All Mercedes-Benz’s cars contain piece of Korea: CEO
Chief of German luxury carmaker meets top executives of SK, LGBy Kan Hyeong-woo
Published : Aug. 24, 2023 - 15:01
Mercedes-Benz Group CEO Ola Kallenius on Thursday touted South Korea’s level of automotive technology and the importance of the German automaker’s partnership with Korean companies.
“Korea is hugely important for us. But not just in the battery cell space where we have strong partnerships for years,” said Kallenius in a press conference at Hotel Shilla in central Seoul.
“This is one of the leading nations in automotive innovation and I don’t think we build a single Mercedes around the world without a piece of Korea in those cars. So from a technology point of view, Korea is important to us in many different technical verticals.”
The CEO reiterated Mercedes-Benz’s goal to go 100 percent electric in its new car lineup by 2030, noting that such transformation will take place in markets where EV conditions, charging station infrastructure in particular, are sufficiently set up.
“We are going to make a decision this year to do more in Korea. We will up the ante for charging for Mercedes BEVs in the Korean market,” said Kallenius, referring to all-battery electric vehicles.
The CEO did not hesitate to show love to Korea, which is Mercedes-Benz's fourth-largest market across the globe, only behind China, Germany and the United States. Mentioning how Korean culture such as K-pop, drama and food has “taken the world by storm” and become a major trendsetter, Kallenius even introduced himself as “K-allenius.”
Mercedes-Benz Korea’s annual sales surpassed 7 trillion won ($5.3 billion) for the first time last year since its establishment 20 years ago while becoming the first auto importer to sell over 80,000 units in a year.
Asked about potential plans to build a Mercedes-Benz manufacturing plant in Korea, the CEO pointed out that the automaker does not focus on having a large vehicle production volume, and the demand has to be quite significant in order to consider building a production site.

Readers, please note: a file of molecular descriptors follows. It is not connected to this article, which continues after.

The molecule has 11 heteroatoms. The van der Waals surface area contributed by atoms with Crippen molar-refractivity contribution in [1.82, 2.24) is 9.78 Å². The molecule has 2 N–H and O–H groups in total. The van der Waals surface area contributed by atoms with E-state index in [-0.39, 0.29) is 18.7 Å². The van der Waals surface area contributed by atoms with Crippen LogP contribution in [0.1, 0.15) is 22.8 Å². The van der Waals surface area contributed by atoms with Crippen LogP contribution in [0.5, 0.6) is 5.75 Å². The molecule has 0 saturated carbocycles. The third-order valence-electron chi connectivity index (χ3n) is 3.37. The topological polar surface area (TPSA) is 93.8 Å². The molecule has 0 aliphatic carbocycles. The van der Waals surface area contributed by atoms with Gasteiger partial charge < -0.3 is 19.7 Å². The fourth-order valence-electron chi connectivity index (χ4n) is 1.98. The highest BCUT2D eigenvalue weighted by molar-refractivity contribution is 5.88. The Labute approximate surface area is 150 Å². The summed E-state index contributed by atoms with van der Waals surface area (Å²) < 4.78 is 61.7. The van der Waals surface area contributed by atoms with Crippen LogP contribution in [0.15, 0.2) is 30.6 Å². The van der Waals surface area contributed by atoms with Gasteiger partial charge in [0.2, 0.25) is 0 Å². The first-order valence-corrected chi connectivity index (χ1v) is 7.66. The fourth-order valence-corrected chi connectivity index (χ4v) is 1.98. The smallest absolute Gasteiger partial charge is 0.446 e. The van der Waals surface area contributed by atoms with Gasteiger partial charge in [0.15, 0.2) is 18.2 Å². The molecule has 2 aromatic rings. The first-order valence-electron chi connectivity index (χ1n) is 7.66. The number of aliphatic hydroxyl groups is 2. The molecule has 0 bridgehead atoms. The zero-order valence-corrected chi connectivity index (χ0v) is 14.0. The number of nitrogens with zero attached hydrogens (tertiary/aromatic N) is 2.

“We are not at that stage in the Korean market. Should we be there one day? We shall see,” he said. “That’s down to economics when you decide the size of a plant and where you put it. But we are hugely committed to this market.”
Regarding Mercedes-Benz’s recent announcement to adopt Tesla’s North American Charging Standard, the CEO said the decision was made to offer the most convenience for the German automaker’s customers in the region.
During his two-day trip to Korea, the CEO met with the German automaker’s key supply partners to discuss ways to strengthen cooperation. He later on Thursday met with Kwon Bong-seok, vice chairman of LG Group, and Jeong Ho-young, CEO of LG Display, to talk about product quality and innovation between the two parties. On the previous day, Kallenius also sat down with Chey Jae-won, executive vice chairman of SK Group and co-chief of the conglomerate’s battery-making firm SK On, to discuss their partnership in EV batteries and SK's navigation service Tmap.
Mercedes-Benz unveiled the Maybach EQS, the first all-battery EV sports utility vehicle of the automaker’s top-end brand, during the media event. The EV SUV is estimated to have a driving distance of 600 kilometers per charge. The Maybach EQS is expected to be officially launched in Korea next year.
The automaker also displayed Mercedes-AMG’s Vision AMG, a concept vehicle envisioning the future of high-performance EVs, along with the automakers’ existing EVs such as EQE and EQS at the event venue. There were no Mercedes-Benz models powered by internal combustion engines on display, illustrating the company’s will go to all-electric for carbon neutrality in the future.
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